Remarkable collection of hard-stone and gold boxes started by Lord Gerald Wellesley, later 7th duke of Wellington, to be sold at Bonhams.
On June 18th, the 198th anniversary of the Battle of Waterloo, Bonhams will display more than 60 precious hard-stone and gold boxes collected by the 7th and 8th Dukes of Wellington. The boxes will be sold as part of the Fine Silver and Gold Boxes sale on June 19th in New Bond Street.
The 7th Duke of Wellington had a great passion for collecting, which he shared with his wife Dorothy Ashton. Whilst posted in Rome, they would scour the campagna: "We used to fill sacks with shining Porphyry, Verde Antico, Gioallo Antico, and so on." To the annoyance of their nanny, they used their son's pram to transport the treasures, this early exposure to collecting ensured that the 8th Duke also became a keen collector of boxes and hard-stones. The hard-stone and gold boxes which are being auctioned at Bonhams are exceptional examples of the Duke's fine taste and keen eye; and have prestigious provenance.
The highlight lot is an 18th century Louis XV lapis lazuli and gold mounted snuff box, signed by Daniel Gouers. It is estimated to sell for between £50,000 and £70,000. A similar box can be found in the State Hermitage Museum in St Petersburg. The design of the box is almost identical to those given by Louis XV as diplomatic gifts to Geneva. Louis XV had a great passion for the arts and collecting, amounting an extraordinary collection of rare jewelled boxes and objects. It is believed that King Louis' obsession with the arts was a distraction from his political commitments, which damaged the reputation of France as a European power and ultimately led to the outbreak of the French Revolution.
The 7th Duke of Wellington was known for his love of beautiful objects and discerning expertise. James Lees-Milne describes the Duke as a "man of exceptional taste and knowledge of the arts" who "left more mark on Stratfield Saye than any predecessors since his illustrious great grand-father". Moreover, he was a great perfectionist and was highly protective of his possessions. He zealously polished his boxes and jewels to preserve their impeccable quality. The 7th Duke's taste and ability was held in high-esteem, and in 1936 he became the surveyor of the King's Works of Art. Some of the boxes were gifts, such as the one given to him in 1934 by Hélène de France, Duchess of Aosta, who had previously had a liaison with Prince Albert Victor, Duke of Clarence, grandson and eventual heir to Queen Victoria until his premature death.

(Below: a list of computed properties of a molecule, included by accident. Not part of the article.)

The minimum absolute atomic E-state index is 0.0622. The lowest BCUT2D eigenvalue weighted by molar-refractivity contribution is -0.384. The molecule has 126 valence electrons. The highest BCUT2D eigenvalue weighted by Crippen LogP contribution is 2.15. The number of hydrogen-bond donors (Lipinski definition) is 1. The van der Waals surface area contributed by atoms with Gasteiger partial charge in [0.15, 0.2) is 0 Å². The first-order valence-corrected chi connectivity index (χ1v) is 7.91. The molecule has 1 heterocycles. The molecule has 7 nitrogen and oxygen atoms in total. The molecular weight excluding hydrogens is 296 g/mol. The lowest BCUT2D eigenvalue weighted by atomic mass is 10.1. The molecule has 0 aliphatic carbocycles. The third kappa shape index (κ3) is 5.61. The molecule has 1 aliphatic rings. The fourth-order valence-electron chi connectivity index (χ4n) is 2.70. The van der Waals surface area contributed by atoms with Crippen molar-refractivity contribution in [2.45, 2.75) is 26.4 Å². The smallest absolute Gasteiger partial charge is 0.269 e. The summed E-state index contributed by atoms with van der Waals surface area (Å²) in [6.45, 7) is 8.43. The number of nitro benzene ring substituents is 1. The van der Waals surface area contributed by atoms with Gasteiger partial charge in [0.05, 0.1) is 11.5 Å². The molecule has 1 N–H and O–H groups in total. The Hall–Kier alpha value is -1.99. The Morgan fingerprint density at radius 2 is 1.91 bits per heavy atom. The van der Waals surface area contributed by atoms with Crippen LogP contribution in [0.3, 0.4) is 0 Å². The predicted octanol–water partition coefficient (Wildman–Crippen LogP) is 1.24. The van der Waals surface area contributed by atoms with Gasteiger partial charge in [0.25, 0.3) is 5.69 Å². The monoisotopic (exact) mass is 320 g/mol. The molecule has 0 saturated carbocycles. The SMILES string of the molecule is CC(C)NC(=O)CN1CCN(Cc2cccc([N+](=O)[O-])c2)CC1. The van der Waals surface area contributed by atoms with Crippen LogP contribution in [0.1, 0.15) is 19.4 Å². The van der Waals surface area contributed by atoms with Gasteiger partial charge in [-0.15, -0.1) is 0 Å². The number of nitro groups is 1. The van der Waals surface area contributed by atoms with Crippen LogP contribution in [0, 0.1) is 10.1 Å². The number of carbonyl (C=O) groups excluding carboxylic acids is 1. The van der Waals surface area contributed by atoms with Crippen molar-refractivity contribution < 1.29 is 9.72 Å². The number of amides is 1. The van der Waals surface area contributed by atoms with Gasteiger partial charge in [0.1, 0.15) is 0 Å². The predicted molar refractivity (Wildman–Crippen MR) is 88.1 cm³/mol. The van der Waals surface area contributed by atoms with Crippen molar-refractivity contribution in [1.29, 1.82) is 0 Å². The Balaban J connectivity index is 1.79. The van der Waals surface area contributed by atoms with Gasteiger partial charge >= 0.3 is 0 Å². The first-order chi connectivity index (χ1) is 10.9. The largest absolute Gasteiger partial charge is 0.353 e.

Lord Gerald Wellesley succeeded to the title when his nephew, the 6th Duke, was killed in Salerno in 1943. The 7th Duke suddenly found himself the owner of a vast estate and collection. The inheritance could not have passed into better hands, as he quickly began cataloguing the unique collection of the Dukes of Wellington. He had a great love for the items in the collection, and the rare pieces auctioned as part of the Bonhams sale afford the collector an opportunity to acquire boxes from an exquisitely curated collection. Many of the boxes are labelled in the Duke's own handwriting, with details of their provenance. The boxes are now sold as a private collection under instruction from the younger children of the 8th Duke of Wellington.
NOTES FOR EDITORS
Bonhams, founded in 1793, is one of the world's largest auctioneers of fine art and antiques. The present company was formed by the merger in November 2001 of Bonhams & Brooks and Phillips Son & Neale. In August 2002, the company acquired Butterfields, the principal firm of auctioneers on the West Coast of America. Today, Bonhams offers more sales than any of its rivals, through two major salerooms in London: New Bond Street and Knightsbridge; and a further three in the UK regions and Scotland. Sales are also held in San Francisco, Los Angeles, Carmel, New York and Connecticut in the USA; and Germany, France, Monaco, Hong Kong and Australia. Bonhams has a worldwide network of offices and regional representatives in 25 countries offering sales advice and valuation services in 60 specialist areas. For a full listing of upcoming sales, plus details of Bonhams specialist departments go to www.bonhams.com